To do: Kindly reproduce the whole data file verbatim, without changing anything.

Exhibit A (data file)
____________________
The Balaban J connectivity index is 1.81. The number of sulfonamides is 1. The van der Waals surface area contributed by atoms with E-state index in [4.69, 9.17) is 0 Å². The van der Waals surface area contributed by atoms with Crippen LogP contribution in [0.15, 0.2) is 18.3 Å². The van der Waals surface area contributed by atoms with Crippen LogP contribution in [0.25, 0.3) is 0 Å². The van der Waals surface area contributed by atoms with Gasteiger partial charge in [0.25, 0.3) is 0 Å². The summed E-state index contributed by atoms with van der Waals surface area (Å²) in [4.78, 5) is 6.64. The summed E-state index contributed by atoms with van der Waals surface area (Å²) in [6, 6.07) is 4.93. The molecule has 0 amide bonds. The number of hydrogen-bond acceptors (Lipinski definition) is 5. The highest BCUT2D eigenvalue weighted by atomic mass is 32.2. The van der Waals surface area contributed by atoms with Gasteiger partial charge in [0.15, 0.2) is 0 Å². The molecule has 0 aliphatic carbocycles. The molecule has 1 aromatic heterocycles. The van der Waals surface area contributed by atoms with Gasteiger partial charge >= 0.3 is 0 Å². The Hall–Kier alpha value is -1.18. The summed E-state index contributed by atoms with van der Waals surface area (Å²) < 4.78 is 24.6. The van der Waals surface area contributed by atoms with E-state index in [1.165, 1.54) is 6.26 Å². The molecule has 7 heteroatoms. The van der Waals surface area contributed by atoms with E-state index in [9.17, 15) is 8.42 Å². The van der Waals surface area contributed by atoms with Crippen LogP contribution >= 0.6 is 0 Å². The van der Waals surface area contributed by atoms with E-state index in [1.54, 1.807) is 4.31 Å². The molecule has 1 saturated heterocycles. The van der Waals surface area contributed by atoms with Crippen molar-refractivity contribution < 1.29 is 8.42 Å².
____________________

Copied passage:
The Balaban J connectivity index is 1.81. The number of sulfonamides is 1. The van der Waals surface area contributed by atoms with E-state index in [4.69, 9.17) is 0 Å². The van der Waals surface area contributed by atoms with Crippen LogP contribution in [0.15, 0.2) is 18.3 Å². The van der Waals surface area contributed by atoms with Crippen LogP contribution in [0.25, 0.3) is 0 Å². The van der Waals surface area contributed by atoms with Gasteiger partial charge in [0.25, 0.3) is 0 Å². The summed E-state index contributed by atoms with van der Waals surface area (Å²) in [4.78, 5) is 6.64. The summed E-state index contributed by atoms with van der Waals surface area (Å²) in [6, 6.07) is 4.93. The molecule has 0 amide bonds. The number of hydrogen-bond acceptors (Lipinski definition) is 5. The highest BCUT2D eigenvalue weighted by atomic mass is 32.2. The van der Waals surface area contributed by atoms with Gasteiger partial charge in [0.15, 0.2) is 0 Å². The molecule has 0 aliphatic carbocycles. The molecule has 1 aromatic heterocycles. The van der Waals surface area contributed by atoms with Gasteiger partial charge >= 0.3 is 0 Å². The Hall–Kier alpha value is -1.18. The summed E-state index contributed by atoms with van der Waals surface area (Å²) < 4.78 is 24.6. The van der Waals surface area contributed by atoms with E-state index in [1.165, 1.54) is 6.26 Å². The molecule has 7 heteroatoms. The van der Waals surface area contributed by atoms with E-state index in [9.17, 15) is 8.42 Å². The van der Waals surface area contributed by atoms with Crippen LogP contribution >= 0.6 is 0 Å². The van der Waals surface area contributed by atoms with E-state index in [1.54, 1.807) is 4.31 Å². The molecule has 1 saturated heterocycles. The van der Waals surface area contributed by atoms with Crippen molar-refractivity contribution < 1.29 is 8.42 Å².